Apple enthusiasts have raised serious criticisms on Google applications not feeling native to the iOS platform. In other words, Apple enthusiasts think Google applications were built with programming languages not specific enough for the iOS platform. Earlier in 2021, Google designers have seen the need and have reached a decision to make significant changes regarding developing iOS apps.
For a while, now Google applications on iOS have looked and worked close indistinguishably from their Android counterpart. That in itself has griped Apple enthusiasts to feel that Google does not respect common iOS conventions and thus resulting in a conflicting user experience between first and third-party clients. Meanwhile, this is so because Google believes in “sharing UI parts across Google.” In building their own libraries, another focus was “filling gaps in UIKit,” Apple’s framework for building apps.
According to Google’s Lead Engineer for Designs on Apple platforms, Jeff Verkoeyen on a recent thread on Twitter says “We continued on the pursuit of cross-platform pixel parity, our iOS components were slowly drifting further and further from Apple platform fundamentals because those fundaments were also evolving year over year.” All that work was eventually open-sourced as Material Components for iOS (MDC) to allow any third-party developer to adopt the same UI elements used by Google’s iPhone and iPads apps, like floating action buttons (FABs), chips, and snackbars.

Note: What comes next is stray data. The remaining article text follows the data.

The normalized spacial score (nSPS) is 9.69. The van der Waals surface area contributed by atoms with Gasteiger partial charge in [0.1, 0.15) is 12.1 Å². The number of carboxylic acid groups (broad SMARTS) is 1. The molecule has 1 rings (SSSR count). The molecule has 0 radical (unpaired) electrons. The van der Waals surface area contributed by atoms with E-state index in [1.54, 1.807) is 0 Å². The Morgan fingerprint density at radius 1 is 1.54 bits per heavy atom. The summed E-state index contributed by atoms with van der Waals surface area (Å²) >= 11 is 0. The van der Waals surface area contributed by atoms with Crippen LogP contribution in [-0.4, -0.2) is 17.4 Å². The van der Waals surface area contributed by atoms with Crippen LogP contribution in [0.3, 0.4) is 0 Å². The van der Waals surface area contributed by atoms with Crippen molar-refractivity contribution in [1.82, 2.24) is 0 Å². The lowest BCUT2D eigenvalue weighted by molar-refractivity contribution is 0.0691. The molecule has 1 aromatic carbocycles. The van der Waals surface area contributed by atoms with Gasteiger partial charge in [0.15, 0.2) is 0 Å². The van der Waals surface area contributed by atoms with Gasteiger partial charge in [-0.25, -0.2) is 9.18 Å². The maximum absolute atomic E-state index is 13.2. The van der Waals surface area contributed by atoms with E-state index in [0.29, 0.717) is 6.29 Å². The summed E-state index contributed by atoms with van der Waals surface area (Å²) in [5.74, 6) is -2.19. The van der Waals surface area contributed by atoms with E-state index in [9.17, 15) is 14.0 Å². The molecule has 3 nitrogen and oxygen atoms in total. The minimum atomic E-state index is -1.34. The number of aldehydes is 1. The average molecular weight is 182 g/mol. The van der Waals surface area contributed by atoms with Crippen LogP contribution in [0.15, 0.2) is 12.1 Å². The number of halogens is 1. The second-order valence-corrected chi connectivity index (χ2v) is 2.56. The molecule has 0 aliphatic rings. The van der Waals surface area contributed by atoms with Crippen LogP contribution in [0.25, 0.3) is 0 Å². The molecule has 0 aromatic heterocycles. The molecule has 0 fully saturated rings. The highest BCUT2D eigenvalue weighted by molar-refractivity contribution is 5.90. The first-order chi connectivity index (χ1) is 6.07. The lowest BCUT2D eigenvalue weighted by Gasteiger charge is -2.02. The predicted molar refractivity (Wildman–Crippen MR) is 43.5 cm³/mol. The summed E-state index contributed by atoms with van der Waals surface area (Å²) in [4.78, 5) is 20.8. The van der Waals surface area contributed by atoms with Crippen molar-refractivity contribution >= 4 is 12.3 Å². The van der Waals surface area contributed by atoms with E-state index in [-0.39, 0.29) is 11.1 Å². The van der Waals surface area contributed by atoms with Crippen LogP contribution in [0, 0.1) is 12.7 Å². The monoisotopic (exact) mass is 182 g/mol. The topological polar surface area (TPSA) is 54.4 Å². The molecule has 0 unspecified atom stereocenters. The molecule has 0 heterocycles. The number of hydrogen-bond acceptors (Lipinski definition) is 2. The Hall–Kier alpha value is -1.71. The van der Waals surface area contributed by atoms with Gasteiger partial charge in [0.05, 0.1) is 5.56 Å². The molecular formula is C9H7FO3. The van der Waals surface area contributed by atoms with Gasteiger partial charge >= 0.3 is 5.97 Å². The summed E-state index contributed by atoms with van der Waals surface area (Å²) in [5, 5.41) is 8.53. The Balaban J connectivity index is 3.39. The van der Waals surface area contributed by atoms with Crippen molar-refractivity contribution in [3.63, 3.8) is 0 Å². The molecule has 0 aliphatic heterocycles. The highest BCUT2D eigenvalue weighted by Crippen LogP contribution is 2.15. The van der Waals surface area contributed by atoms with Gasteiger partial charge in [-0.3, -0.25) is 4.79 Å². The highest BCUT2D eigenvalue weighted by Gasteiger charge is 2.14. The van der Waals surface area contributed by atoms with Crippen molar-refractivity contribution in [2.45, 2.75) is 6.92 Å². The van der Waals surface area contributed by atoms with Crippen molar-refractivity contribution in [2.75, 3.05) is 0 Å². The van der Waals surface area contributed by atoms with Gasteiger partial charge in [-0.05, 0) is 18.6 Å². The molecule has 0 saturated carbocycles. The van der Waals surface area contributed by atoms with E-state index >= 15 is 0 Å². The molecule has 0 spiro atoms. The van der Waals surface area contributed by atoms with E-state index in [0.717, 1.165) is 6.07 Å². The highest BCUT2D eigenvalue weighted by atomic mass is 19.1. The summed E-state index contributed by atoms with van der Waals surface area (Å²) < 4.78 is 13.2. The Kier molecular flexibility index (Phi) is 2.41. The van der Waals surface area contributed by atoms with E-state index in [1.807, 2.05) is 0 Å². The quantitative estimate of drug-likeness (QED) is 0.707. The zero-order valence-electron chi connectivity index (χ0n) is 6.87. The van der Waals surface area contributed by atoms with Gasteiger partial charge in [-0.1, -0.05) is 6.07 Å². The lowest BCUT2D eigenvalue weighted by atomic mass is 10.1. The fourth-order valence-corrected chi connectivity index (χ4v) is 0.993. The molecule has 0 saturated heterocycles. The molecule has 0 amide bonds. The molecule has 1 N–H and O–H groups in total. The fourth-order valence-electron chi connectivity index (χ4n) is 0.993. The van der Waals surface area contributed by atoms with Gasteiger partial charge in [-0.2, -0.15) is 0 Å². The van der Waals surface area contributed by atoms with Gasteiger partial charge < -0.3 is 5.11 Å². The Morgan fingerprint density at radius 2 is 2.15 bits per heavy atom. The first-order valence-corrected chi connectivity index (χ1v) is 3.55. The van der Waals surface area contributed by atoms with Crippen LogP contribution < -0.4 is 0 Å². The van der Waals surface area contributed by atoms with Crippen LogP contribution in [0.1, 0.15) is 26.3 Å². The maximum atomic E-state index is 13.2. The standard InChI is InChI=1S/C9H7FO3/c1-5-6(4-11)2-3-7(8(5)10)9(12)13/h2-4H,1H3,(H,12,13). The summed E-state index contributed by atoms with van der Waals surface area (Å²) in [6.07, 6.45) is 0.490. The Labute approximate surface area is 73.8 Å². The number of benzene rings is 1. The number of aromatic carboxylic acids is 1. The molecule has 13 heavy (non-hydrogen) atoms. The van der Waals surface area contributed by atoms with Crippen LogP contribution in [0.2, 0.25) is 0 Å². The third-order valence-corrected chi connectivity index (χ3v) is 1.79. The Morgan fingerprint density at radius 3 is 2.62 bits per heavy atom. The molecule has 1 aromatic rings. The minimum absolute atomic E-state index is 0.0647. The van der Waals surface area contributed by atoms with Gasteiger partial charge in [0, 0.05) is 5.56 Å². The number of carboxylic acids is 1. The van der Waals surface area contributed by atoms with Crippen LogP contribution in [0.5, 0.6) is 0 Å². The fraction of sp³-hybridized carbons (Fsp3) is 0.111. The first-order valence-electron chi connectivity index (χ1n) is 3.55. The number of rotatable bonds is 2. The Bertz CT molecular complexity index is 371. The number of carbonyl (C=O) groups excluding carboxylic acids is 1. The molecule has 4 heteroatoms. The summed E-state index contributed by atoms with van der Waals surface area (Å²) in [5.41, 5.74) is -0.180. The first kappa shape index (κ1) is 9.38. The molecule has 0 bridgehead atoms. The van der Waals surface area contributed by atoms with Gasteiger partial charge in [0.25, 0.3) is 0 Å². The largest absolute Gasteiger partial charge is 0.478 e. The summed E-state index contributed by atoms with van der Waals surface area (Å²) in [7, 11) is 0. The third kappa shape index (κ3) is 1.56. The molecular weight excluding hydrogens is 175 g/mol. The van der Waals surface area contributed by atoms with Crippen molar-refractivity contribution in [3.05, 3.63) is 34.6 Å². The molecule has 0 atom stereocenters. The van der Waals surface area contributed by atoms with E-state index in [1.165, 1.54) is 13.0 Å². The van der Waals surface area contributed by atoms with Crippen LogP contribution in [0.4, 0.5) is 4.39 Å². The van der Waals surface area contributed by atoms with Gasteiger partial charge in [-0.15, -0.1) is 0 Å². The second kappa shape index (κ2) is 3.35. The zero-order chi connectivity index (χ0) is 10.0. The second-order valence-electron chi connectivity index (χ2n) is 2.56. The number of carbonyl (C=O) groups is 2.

In response to the plight of iOS users, Google at the start of 2021 “began a deep evaluation of what it means to build a hallmark Google experience on Apple platforms,” and asked: “Does a switch really need to be built custom in alignment with a generic design system? Or might it be sufficient to simply use the system solution and move on?” There Google reached the conclusion that the time had come for a new approach and that Apple’s UIKit had matured enough for internal needs. Google concluded there was no longer a need to preserve the custom components that it created over the years, including app (top) bars, lists, and menus. Instead, the company will adopt standard controls practice and apply “light branded touches” to maintain Google’s appearance on the iOS platform. Although quite a number of these custom components would be needed to drive what Google is trying to achieve, however, “more attention and focus” will go into making it better.
In addition to the shift Google is making, in July the company put Material’s iOS libraries in “maintenance mode.” New releases and bug fixes will be limited, with documentation no longer updated. The company’s official guidance to past developer users is to “follow Apple’s Human Interface Guidelines and consider using modern UIKit components or SwiftUI instead.” That said, it also plugged Flutter as the way to “get a Material look and feel across all platforms.”
Besides the feel of apps, Google has been quick to adopt recent iOS capabilities. This includes widgets for most major services and support for becoming the default browser or mail client. In fact, the Google Photos widget first debuted on iOS last year before coming to Android this August.
Meanwhile, it remains to be seen how Material You will impact Google apps on iOS. On Android, Gmail, Calendar, Docs/Sheets/Slides, Drive, Keep, and Meet have all been updated to Google’s personalized design language. Navigation is unchanged, but there are tweaks to various navigation elements, like the circular FAB turning into a rounded square. However, the bigger change is Dynamic Colour where the entire app adopts a colour palette based on your wallpaper. It’s unlikely that DC will come to iOS, and updated apps will just end up using a blue tint, like on older versions of Android.